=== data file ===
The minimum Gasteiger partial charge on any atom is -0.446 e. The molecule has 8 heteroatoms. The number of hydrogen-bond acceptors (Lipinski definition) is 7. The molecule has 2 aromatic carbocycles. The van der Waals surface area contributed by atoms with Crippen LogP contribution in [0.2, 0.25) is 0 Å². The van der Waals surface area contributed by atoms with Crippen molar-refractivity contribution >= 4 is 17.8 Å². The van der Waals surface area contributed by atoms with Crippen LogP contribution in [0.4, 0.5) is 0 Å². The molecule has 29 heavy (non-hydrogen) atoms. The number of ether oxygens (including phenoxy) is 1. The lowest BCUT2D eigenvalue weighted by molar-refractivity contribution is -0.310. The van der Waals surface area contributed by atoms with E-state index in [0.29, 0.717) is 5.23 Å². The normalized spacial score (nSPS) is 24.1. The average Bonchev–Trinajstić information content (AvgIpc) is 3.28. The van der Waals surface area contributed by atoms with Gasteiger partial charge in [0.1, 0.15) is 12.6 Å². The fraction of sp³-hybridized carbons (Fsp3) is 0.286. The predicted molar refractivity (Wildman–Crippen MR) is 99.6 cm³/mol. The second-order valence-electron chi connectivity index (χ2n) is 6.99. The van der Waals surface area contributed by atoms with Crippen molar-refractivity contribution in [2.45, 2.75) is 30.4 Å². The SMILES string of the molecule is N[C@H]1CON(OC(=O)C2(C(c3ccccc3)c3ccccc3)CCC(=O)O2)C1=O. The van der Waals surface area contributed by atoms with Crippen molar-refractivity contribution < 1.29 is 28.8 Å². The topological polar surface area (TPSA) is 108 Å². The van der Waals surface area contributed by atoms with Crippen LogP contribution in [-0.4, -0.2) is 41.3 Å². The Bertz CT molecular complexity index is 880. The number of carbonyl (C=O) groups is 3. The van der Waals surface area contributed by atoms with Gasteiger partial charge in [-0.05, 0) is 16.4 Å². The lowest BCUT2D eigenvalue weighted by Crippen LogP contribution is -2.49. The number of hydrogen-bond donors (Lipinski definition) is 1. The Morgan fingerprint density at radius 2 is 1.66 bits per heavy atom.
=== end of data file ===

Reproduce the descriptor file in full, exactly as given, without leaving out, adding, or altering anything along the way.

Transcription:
The minimum Gasteiger partial charge on any atom is -0.446 e. The molecule has 8 heteroatoms. The number of hydrogen-bond acceptors (Lipinski definition) is 7. The molecule has 2 aromatic carbocycles. The van der Waals surface area contributed by atoms with Crippen LogP contribution in [0.2, 0.25) is 0 Å². The van der Waals surface area contributed by atoms with Crippen molar-refractivity contribution >= 4 is 17.8 Å². The van der Waals surface area contributed by atoms with Crippen LogP contribution in [0.4, 0.5) is 0 Å². The molecule has 29 heavy (non-hydrogen) atoms. The number of ether oxygens (including phenoxy) is 1. The lowest BCUT2D eigenvalue weighted by molar-refractivity contribution is -0.310. The van der Waals surface area contributed by atoms with E-state index in [0.29, 0.717) is 5.23 Å². The normalized spacial score (nSPS) is 24.1. The average Bonchev–Trinajstić information content (AvgIpc) is 3.28. The van der Waals surface area contributed by atoms with Gasteiger partial charge in [0.1, 0.15) is 12.6 Å². The fraction of sp³-hybridized carbons (Fsp3) is 0.286. The predicted molar refractivity (Wildman–Crippen MR) is 99.6 cm³/mol. The second-order valence-electron chi connectivity index (χ2n) is 6.99. The van der Waals surface area contributed by atoms with Crippen molar-refractivity contribution in [2.45, 2.75) is 30.4 Å². The SMILES string of the molecule is N[C@H]1CON(OC(=O)C2(C(c3ccccc3)c3ccccc3)CCC(=O)O2)C1=O. The van der Waals surface area contributed by atoms with Crippen molar-refractivity contribution < 1.29 is 28.8 Å². The topological polar surface area (TPSA) is 108 Å². The van der Waals surface area contributed by atoms with Crippen LogP contribution in [-0.4, -0.2) is 41.3 Å². The Bertz CT molecular complexity index is 880. The number of carbonyl (C=O) groups is 3. The van der Waals surface area contributed by atoms with Gasteiger partial charge in [-0.05, 0) is 16.4 Å². The lowest BCUT2D eigenvalue weighted by Crippen LogP contribution is -2.49. The number of hydrogen-bond donors (Lipinski definition) is 1. The Morgan fingerprint density at radius 2 is 1.66 bits per heavy atom.